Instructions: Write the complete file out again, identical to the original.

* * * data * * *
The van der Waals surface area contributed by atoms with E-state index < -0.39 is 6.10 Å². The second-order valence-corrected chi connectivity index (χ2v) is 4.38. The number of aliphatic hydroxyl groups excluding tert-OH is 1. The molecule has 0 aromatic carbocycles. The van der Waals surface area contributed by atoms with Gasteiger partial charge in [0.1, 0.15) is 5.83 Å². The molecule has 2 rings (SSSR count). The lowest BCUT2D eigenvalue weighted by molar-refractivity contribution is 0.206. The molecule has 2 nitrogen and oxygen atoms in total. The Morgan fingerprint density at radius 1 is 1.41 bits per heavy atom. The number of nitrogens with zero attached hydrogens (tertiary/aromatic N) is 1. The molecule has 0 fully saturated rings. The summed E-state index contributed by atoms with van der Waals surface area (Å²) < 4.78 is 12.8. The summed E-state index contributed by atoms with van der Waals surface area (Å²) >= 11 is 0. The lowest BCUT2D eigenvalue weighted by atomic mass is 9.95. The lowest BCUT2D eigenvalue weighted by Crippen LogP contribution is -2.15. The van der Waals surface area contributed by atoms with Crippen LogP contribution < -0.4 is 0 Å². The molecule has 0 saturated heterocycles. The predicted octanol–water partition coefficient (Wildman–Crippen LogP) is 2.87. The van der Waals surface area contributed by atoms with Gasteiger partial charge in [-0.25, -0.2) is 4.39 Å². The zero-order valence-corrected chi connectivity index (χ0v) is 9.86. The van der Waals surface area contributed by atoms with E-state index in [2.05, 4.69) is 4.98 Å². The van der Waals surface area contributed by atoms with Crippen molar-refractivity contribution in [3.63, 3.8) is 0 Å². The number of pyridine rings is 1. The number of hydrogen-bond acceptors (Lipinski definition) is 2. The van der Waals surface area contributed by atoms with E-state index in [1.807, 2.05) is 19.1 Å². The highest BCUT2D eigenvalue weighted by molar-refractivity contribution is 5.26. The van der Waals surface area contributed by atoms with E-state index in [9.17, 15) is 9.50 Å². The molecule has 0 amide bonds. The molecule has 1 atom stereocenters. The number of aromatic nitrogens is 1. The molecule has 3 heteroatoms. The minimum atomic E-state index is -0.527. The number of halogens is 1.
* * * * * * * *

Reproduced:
The van der Waals surface area contributed by atoms with E-state index < -0.39 is 6.10 Å². The second-order valence-corrected chi connectivity index (χ2v) is 4.38. The number of aliphatic hydroxyl groups excluding tert-OH is 1. The molecule has 0 aromatic carbocycles. The van der Waals surface area contributed by atoms with Gasteiger partial charge in [0.1, 0.15) is 5.83 Å². The molecule has 2 rings (SSSR count). The lowest BCUT2D eigenvalue weighted by molar-refractivity contribution is 0.206. The molecule has 2 nitrogen and oxygen atoms in total. The Morgan fingerprint density at radius 1 is 1.41 bits per heavy atom. The number of nitrogens with zero attached hydrogens (tertiary/aromatic N) is 1. The molecule has 0 fully saturated rings. The summed E-state index contributed by atoms with van der Waals surface area (Å²) < 4.78 is 12.8. The summed E-state index contributed by atoms with van der Waals surface area (Å²) >= 11 is 0. The lowest BCUT2D eigenvalue weighted by atomic mass is 9.95. The lowest BCUT2D eigenvalue weighted by Crippen LogP contribution is -2.15. The van der Waals surface area contributed by atoms with Crippen LogP contribution < -0.4 is 0 Å². The molecule has 0 saturated heterocycles. The predicted octanol–water partition coefficient (Wildman–Crippen LogP) is 2.87. The van der Waals surface area contributed by atoms with Gasteiger partial charge in [-0.25, -0.2) is 4.39 Å². The zero-order valence-corrected chi connectivity index (χ0v) is 9.86. The van der Waals surface area contributed by atoms with E-state index in [2.05, 4.69) is 4.98 Å². The van der Waals surface area contributed by atoms with Crippen molar-refractivity contribution in [3.63, 3.8) is 0 Å². The number of pyridine rings is 1. The number of hydrogen-bond acceptors (Lipinski definition) is 2. The van der Waals surface area contributed by atoms with E-state index in [1.807, 2.05) is 19.1 Å². The highest BCUT2D eigenvalue weighted by molar-refractivity contribution is 5.26. The van der Waals surface area contributed by atoms with E-state index in [9.17, 15) is 9.50 Å². The molecule has 0 amide bonds. The molecule has 1 atom stereocenters. The number of aromatic nitrogens is 1. The molecule has 3 heteroatoms. The minimum atomic E-state index is -0.527. The number of halogens is 1.